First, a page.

5 posts from August 2011

The Red River rises (again, and again)

Given widespread flooding in district states (which will be profiled in the October fedgazette), one area that has remained out of the flood news—at least in a comparative sense—is the Red River Valley.

It’s not that the valley hasn’t flooded. This year the Red River near Fargo, N.D., hit flood stage in March and by early April had come within two feet of 2009 levels, a flood that created widespread damage. Farmsteads and other rural residential properties bore the brunt of this year’s flooding. When the Red dipped below flood stage—finally—in late August, the river had spent about 5 months over flood stage at Fargo. Other locations on the Red River have been above flood stage for six to 12 weeks, and numerous tributaries leading to the Red were similarly swollen.

But flooding is also fairly commonplace in the region. Just since 1997, Fargo has experienced major flooding five times, including each of the last three years (see chart). As a result, the region is also getting better at flood protection, using an exhaustive set of sandbag, earthen and other levees to protect residents and businesses, and taking away one of the major sources of news—namely, flood damage.

Red River levels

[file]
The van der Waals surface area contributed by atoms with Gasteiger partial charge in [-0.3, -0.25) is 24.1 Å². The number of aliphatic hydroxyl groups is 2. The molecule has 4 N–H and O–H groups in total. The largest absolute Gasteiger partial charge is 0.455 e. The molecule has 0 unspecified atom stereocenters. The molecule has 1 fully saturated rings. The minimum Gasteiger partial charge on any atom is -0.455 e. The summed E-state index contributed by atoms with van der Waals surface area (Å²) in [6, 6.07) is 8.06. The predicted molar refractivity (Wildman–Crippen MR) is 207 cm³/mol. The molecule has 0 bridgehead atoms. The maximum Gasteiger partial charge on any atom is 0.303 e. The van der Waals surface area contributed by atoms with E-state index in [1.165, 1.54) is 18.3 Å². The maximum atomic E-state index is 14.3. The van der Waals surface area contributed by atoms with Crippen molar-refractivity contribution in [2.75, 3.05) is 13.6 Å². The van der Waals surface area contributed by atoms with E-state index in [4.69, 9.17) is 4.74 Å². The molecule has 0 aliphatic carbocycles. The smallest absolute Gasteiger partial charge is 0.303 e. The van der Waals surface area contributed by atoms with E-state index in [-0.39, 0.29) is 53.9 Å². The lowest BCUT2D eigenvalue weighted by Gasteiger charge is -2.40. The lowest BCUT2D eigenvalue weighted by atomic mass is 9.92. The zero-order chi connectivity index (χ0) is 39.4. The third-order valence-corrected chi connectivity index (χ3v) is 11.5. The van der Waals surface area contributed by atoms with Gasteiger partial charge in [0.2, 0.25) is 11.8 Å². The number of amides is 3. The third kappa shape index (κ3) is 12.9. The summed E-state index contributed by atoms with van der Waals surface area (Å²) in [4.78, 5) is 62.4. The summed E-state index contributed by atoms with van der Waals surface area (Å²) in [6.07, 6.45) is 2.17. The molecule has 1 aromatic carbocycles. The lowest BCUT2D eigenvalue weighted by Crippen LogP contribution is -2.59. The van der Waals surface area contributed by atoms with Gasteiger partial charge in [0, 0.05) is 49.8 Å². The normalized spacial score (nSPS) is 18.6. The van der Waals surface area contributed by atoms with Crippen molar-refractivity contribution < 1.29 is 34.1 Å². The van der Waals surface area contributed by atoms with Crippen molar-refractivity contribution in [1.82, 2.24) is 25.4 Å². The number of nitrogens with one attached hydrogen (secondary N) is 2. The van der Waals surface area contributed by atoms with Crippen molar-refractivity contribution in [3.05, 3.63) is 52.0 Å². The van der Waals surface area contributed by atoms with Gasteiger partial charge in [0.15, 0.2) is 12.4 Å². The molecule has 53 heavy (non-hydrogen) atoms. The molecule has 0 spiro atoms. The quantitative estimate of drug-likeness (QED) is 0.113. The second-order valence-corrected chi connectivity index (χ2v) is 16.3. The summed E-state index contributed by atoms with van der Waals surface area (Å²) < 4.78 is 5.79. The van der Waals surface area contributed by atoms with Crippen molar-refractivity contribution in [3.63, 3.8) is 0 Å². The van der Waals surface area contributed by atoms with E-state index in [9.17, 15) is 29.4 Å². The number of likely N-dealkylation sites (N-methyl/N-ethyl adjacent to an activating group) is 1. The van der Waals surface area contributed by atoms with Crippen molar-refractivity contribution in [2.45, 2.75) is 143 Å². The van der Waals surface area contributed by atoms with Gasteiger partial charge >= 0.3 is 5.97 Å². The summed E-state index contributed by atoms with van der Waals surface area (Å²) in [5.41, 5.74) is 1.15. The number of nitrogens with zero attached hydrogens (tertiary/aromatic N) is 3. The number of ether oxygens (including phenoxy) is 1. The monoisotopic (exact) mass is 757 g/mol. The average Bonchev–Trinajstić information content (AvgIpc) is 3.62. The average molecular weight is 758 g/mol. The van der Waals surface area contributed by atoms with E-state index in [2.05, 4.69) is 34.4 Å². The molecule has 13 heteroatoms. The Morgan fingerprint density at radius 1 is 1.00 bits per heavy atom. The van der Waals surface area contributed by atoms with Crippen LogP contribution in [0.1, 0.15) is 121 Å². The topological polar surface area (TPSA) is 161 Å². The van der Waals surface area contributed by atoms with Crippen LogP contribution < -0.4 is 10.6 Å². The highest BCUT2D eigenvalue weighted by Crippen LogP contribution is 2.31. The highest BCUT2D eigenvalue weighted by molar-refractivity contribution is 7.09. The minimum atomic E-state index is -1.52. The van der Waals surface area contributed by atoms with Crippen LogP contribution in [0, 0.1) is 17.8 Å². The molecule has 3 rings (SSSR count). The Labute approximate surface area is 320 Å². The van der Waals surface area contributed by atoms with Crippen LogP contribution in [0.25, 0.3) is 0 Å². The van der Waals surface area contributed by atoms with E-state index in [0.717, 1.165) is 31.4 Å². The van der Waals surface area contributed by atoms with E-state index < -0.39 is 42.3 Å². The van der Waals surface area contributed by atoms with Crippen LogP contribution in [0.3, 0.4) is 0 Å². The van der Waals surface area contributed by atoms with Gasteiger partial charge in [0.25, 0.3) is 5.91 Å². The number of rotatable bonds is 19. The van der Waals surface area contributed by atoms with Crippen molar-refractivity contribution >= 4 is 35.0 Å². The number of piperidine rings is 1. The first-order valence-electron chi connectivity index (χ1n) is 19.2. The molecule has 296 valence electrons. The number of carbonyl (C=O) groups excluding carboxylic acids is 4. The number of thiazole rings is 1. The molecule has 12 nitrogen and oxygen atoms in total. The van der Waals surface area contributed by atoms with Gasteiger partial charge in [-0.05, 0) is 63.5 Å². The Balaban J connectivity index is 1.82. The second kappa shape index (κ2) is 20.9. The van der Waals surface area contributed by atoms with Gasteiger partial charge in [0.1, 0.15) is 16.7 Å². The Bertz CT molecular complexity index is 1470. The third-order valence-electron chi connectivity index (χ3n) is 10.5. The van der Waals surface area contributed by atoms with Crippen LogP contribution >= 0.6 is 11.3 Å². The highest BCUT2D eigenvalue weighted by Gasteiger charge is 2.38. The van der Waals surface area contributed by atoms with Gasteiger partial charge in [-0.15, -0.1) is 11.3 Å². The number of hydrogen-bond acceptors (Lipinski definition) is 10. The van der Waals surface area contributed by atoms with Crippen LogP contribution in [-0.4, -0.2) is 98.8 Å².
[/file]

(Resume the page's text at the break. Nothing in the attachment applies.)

But the city is looking at more permanent solutions in hopes getting out of the annual scramble to sandbag properties and erect temporary levees, which have been a drain on human and government resources. Since the record 2009 flood, Fargo and Moorhead (across the Red River in Minnesota), along with Cass County (home to Fargo), have spent $62 million buying out more than 250 homes in the flood plain, according to local reports.

There is also $1.8 billion proposal for a 35-mile diversion of the Red River around Fargo—in essence a release valve for the Red River to spill into when it breaches its normal banks. The state of North Dakota (including affected communities) and the federal government reportedly would have equal cost share, at about $785 million, while Minnesota would assume $200 million in costs. The city is considering less-expensive interim solutions, but has said it does not have the resources to implement both interim and permanent solutions.